The Carson J. Spencer foundation combats suicide with innovation and entrepreneurship
On December 7, 2004, Carson J. Spencer, a talented and successful Denver-based businessman and entrepreneur, took his own life. Nineteen days later, the 2004 Indian Ocean earthquake and tsunami devastated Southeast Asia. Dr. Sally Spencer-Thomas, Carson’s sister, remembers recognizing the parallels between losing a family member to suicide and the aftermath of a natural disaster.
“When my brother died, I remember feeling like everything was collapsing in,” shared Spencer-Thomas. She felt as if she were drowning and coming up for air, living in a once-familiar and stable landscape that now seemed forever changed. Nothing quite mattered like it used to and her life had to be rebuilt from the ground up. As an expert in the mental health field, published in the area of suicide prevention, the experience of facing her brother’s death was both humbling and isolating.
In the wake of Carson’s death, his friends, family and business partners had a consistent theme running through their thoughts: don’t let him be forgotten. From that day, Spencer- Thomas and many of those closest to Carson dedicated their lives to making sure his legacy lived on.
An all too common story
Carson’s death illustrates a growing trend when it comes to suicide in the United States. White men of working age (25-54) are the population with the highest number of suicide deaths in the country. According to the Centers for Disease Control and Prevention, this demographic accounted for nearly 40 percent of all suicides in the nation in 2007, the last year that national numbers have been released.
Jarrod Hindman, the director of the Office of Suicide Prevention for the Colorado Department of Public Health and Environment, believes that when updated national numbers are released, they will show an increase in the number of suicides for the white, working-age male. The evidence for Colorado shows as much, a fact that Hindman attributes, at least partially, to the recent economic downturn.
“That population was already carrying the burden of having the highest numbers of deaths by suicide,” Hindman said. “One of the assumptions we’re making is that part of that reason is because of the economy. We do know for a fact that when the unemployment rate goes up, the suicide rate goes up with it.”
While economic pressures cannot solely explain the increase in suicide deaths, they certainly seem to be a factor that can exacerbate existing problems in finances, relationships and mental illness.
“What you generally find when people die […] is that there is a lot of stuff going on in people’s lives,” stated Hindman. “It’s very rarely just one thing that leads a person to die by suicide.”
However, Hindman believes that there is hope for those struggling with suicidal thoughts and behaviors, particularly if the people around them are trained to know what to look for.
“Most people reveal some warning signs, so there are opportunities to intervene,” he shared.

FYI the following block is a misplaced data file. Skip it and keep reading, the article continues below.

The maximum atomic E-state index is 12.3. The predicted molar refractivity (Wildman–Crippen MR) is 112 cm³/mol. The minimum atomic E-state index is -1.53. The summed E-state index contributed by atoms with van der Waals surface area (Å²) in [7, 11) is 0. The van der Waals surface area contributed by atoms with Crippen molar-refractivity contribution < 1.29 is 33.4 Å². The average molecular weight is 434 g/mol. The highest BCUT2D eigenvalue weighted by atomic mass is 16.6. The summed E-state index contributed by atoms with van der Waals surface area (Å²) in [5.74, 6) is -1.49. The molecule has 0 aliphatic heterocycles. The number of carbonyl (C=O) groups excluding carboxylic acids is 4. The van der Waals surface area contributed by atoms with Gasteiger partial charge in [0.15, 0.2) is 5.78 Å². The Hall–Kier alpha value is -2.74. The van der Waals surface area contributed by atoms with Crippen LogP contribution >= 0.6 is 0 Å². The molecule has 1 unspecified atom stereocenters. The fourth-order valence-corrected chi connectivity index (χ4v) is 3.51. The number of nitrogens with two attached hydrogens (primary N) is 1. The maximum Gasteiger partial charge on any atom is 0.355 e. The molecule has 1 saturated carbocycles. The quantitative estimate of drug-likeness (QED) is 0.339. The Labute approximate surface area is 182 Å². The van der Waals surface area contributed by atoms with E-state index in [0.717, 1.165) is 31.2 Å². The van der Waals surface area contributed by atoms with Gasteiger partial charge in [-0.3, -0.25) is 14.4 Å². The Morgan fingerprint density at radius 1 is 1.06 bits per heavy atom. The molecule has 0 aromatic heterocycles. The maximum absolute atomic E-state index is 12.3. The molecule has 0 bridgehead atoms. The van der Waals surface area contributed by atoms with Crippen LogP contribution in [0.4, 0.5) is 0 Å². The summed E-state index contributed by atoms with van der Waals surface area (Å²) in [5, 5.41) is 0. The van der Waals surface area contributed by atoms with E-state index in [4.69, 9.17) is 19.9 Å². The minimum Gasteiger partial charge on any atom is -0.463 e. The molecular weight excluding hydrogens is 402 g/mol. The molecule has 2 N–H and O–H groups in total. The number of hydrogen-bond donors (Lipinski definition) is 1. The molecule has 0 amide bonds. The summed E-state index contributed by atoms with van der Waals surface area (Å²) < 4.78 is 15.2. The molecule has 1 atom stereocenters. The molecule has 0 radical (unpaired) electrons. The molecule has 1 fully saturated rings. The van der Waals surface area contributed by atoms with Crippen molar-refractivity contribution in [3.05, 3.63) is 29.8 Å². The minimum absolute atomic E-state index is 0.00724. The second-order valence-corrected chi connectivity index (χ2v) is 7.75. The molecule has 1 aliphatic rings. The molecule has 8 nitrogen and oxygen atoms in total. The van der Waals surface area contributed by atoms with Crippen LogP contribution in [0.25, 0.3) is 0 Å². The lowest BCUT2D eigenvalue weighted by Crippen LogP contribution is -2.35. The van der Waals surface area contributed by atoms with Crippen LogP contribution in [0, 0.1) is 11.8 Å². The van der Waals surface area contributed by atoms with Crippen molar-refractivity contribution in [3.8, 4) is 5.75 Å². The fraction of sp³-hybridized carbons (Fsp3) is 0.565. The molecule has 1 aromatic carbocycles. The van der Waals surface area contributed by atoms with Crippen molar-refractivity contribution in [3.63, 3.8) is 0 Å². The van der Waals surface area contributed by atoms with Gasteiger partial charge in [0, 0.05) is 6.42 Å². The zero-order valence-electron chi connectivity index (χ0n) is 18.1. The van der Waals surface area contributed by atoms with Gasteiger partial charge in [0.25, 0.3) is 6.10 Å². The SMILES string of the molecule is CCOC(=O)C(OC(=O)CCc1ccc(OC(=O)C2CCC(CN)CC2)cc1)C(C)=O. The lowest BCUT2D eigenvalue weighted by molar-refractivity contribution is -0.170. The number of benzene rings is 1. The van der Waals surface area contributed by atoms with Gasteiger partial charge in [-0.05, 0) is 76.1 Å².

After her brother’s death, Spencer-Thomas helped found the Carson J. Spencer Foundation to honor his life and to prevent what happened to him from happening to other people. The problem was that she was unsure as to how to do that.
“The idea of carrying on my brother’s spirit was always in the discussion,” explained Spencer-Thomas. “We knew him as a robust, dynamic, engaging, charismatic leader. That spirit was always infused in there.”
They tried giving grants to worthy organizations in the arena of suicide prevention, but that approach did not seem right. Spencer-Thomas knew she didn’t want to simply reproduce the efforts of other organizations. She had to create something original—something that would directly reflect her brother’s entrepreneurial influence.
“We can’t just keep trying the same old stuff over and over again,” she said. “We’re not going to solve the problem. We’ve gotten as far as we can go with the same old stuff. If we’re really going to move the needle, we’ve got to think a little differently.”
This approach eventually led to targeting the population most at-risk for suicide: the white male of working age, or Carson’s demographic. Spencer-Thomas found that although there were many quality suicide prevention programs whose methods were producing tangible results, they were mostly geared toward high school and college students.
“From a public health perspective, we can’t stop with the work when people turn 21, especially when the greatest risk factors are lying later in life,” she stated.
That drive to achieve the greatest impact led her to a place that most people have in common at some point in their lives: the workplace.
This focus on the workplace is what makes Spencer-Thomas’ approach so essential, Hindman believes, because it is in the workplace where many of the warning signs of suicidal behavior first manifest themselves.
According to Hindman, the warnings signs for suicide tend to be universal. There are obvious ones, such as talking about death or suicide or getting affairs in order, updating wills and giving away prized possessions. There are subtler signs, however, such as slight changes in behavior (i.e., a lack of productivity or a failure to take care of one’s self like one used to).
“That’s why Sally’s program is such a good one,” Hindman stated. “Sometimes it is people at work who are going to notice these things—the lack of productivity or motivation or drastic changes in behavior at work are warning signs that people might not be seeing at home.”
However, Hindman recognizes the resistance that might meet a suicide prevention program in the workplace. He acknowledges that the office, warehouse and shopfront are difficult places for messaging regarding suicide prevention and mental wellbeing. Employees, fearful of being fired or passed up for promotion because of being thought of as weak, may not come forward with a problem due to the prejudices surrounding mental health issues.
If the Carson J. Spencer Foundation was going to make an impact in the lives of those struggling with these issues, they were going to have to use an original approach.
Spencer-Thomas founded the Working Minds program in 2007 with the goal of starting the conversation about what it means to be mentally healthy in the workplace and how to identify people in distress.